Oil prices that have hovered around record highs for weeks are likely to continue to be high for another two years because of rising demand and supply constraints, the head of the International Monetary Fund (search) said Saturday.

But IMF Managing Director Rodrigo de Rato (search) said prices may not stay as high as the current level of $56.

De Rato made the comments during a three-day visit to India (search), where he met top Indian officials in New Delhi and Bombay.

"We have to be aware that probably oil prices will stay high, although probably not at these levels, in the next two years at least because of demand pressures and because of certain supply constraints," he told reporters.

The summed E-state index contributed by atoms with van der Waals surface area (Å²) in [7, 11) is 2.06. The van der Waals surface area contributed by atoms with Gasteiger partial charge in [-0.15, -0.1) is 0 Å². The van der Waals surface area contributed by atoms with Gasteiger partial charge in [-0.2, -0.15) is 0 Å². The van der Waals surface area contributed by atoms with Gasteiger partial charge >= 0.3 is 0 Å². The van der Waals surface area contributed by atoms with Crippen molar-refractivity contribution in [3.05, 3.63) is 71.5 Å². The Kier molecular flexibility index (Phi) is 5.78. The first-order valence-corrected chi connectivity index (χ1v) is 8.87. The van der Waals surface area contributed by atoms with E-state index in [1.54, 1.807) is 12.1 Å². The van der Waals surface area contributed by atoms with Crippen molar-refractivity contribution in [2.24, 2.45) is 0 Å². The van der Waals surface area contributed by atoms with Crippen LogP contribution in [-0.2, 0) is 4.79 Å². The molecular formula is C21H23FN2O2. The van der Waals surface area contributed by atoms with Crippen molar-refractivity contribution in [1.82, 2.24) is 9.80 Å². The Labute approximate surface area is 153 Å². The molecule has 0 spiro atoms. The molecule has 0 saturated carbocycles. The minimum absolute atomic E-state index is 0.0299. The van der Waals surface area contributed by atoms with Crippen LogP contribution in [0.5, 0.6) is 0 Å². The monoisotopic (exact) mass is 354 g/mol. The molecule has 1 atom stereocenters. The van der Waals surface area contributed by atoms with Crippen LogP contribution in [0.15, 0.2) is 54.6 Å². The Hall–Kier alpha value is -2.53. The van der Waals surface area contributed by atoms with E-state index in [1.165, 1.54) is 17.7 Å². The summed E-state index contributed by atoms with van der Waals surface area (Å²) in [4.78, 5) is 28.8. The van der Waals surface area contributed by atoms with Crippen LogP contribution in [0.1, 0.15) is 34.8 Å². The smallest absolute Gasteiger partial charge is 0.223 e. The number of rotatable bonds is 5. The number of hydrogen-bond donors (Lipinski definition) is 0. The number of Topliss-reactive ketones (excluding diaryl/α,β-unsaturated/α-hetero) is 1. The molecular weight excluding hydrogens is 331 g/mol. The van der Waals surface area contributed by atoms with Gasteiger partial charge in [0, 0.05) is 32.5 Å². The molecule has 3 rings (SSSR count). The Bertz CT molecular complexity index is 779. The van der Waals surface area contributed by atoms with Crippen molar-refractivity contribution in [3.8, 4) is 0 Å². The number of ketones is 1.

De Rato described India's economy as "robust" and predicted a 7.5 percent to 8 percent economic growth in fiscal 2005, but called for the country to open its economy.

He also recommended India reform labor and tax laws and allow the private sector to develop the country's poor infrastructure. Although it has been easing protectionist trade barriers since the 1990s, import duties are still high compared to other Asian countries.